Ignoring the spatial structure of the sea cucumber Isostichopus fuscus distribution when granting quotas can be costly


There is an increasing demand for fisheries resources worldwide. For example, the Asian markets have traditionally consumed sea cucumber as a delicacy and their buoyant economies have promoted demand for it in recent years. The brown sea cucumber Isostichopus fuscus is the most valuable species from the Eastern Pacific and it has been almost depleted due to overfishing. In this work we analyzed data of sea cucumber abundance collected monthly (October 2014 – December 2016) along the west coast of the Gulf of California (29.95N – 28.05N) in 1,107 swath (25 x 2m) quadrats performed at 118 sites with the goal of determining if current fishing quotas are sustainable. We applied a Bayesian hierarchical modelling approach with integrated nested Laplace approximation (INLA) to this data to account for spatial structure in the data when calculating densities. The observed density ranged from a minimum of 0 to a maximum of 0.58 ind/m2, with an average of 0.03 ind/m2 in suitable habitat, defined as the habitat less than 30 m deep and with hard substrate. There are large spatial variations in abundance, but the overall mean suitable habitat is 15.7% (min = 7.8%, max = 28.8%) of the total fishing area. Current quotas are usually higher than 5% of the lower bounds of population density estimates. We propose, among other management measures, that quotas should be granted taking into account the spatial structure of sea cucumber densities as well as the proportion of suitable area within each estate. Given the high levels of illegal fishing within the Gulf of California, it is imperative that quotas are based on the lower bounds of spatially explicit density estimates – along with increased surveillance and enforcement – if the long-term commercial sustainability of the fishery is to be maintained.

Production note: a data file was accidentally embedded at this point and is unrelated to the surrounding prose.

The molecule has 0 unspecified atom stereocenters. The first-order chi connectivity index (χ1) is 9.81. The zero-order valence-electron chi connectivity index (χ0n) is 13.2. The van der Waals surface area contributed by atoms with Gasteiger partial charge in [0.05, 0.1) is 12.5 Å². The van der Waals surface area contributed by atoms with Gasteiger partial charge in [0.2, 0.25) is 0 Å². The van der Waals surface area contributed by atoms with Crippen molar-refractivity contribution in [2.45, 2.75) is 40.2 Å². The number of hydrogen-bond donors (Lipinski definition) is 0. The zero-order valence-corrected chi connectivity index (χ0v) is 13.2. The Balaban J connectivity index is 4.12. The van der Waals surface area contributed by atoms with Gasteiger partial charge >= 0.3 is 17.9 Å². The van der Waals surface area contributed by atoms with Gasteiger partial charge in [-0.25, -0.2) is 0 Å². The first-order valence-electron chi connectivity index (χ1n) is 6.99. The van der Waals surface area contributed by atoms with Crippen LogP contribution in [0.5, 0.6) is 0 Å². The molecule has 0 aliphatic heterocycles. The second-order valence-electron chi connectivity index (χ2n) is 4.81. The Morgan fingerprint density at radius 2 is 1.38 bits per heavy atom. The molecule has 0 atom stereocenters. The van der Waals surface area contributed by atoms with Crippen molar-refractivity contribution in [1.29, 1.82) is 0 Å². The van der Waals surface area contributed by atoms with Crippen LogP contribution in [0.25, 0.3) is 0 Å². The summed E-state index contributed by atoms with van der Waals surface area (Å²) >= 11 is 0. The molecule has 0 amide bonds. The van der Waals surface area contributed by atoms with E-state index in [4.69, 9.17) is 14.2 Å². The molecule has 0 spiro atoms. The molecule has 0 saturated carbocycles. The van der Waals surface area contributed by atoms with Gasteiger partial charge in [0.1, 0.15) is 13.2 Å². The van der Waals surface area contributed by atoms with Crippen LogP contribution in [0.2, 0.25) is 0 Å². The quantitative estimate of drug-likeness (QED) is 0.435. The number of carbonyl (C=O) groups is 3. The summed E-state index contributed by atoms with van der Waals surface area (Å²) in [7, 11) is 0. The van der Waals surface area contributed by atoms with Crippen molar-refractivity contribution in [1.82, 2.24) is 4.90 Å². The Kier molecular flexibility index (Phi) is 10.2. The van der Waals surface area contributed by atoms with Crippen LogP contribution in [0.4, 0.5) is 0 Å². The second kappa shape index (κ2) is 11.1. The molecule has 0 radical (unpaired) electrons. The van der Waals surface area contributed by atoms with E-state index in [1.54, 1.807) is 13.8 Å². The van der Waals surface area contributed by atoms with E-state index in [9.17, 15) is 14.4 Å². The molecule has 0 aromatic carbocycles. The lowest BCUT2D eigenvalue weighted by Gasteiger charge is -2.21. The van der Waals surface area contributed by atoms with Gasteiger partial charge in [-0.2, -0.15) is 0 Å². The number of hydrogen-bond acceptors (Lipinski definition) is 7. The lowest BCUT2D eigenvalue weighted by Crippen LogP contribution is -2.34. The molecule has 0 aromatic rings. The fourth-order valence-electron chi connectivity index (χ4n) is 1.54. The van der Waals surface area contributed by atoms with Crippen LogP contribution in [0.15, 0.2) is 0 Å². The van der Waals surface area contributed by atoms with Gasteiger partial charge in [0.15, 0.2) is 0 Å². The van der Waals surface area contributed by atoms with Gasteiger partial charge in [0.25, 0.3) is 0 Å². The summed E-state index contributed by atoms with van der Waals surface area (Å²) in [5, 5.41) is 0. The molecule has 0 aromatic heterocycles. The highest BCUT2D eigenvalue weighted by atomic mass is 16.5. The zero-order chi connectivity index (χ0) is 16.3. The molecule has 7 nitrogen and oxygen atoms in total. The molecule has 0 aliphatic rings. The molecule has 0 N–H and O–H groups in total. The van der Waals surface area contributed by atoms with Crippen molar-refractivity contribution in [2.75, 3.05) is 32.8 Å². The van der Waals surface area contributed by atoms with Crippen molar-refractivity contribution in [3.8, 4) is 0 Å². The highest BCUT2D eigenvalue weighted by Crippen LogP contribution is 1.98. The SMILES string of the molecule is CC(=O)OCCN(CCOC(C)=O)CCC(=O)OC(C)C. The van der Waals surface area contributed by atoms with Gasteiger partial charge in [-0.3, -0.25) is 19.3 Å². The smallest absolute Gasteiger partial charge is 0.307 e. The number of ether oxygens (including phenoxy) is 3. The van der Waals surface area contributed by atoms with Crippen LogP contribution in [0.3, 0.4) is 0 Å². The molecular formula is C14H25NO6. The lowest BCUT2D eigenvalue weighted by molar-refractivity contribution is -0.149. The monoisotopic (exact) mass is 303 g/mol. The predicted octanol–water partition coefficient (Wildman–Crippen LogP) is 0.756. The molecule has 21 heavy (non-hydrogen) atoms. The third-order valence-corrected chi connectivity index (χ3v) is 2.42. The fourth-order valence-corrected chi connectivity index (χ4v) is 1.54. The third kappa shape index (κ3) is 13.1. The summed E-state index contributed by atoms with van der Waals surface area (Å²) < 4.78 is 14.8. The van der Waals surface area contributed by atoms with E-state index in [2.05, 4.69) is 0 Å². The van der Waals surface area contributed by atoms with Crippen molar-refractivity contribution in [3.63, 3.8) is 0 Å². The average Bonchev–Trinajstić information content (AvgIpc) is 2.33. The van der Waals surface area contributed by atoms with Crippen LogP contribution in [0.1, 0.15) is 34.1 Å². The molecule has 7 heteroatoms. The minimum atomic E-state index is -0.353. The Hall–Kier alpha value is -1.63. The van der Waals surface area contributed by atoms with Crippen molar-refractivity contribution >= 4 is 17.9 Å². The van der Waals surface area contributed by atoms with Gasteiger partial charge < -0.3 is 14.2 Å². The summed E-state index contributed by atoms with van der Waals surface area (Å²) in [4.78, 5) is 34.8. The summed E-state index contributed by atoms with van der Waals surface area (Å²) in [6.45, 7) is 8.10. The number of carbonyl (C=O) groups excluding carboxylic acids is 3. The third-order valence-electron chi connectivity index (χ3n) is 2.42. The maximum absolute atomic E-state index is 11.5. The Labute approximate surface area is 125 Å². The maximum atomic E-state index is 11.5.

Ocean and Coastal Management, (178), 104859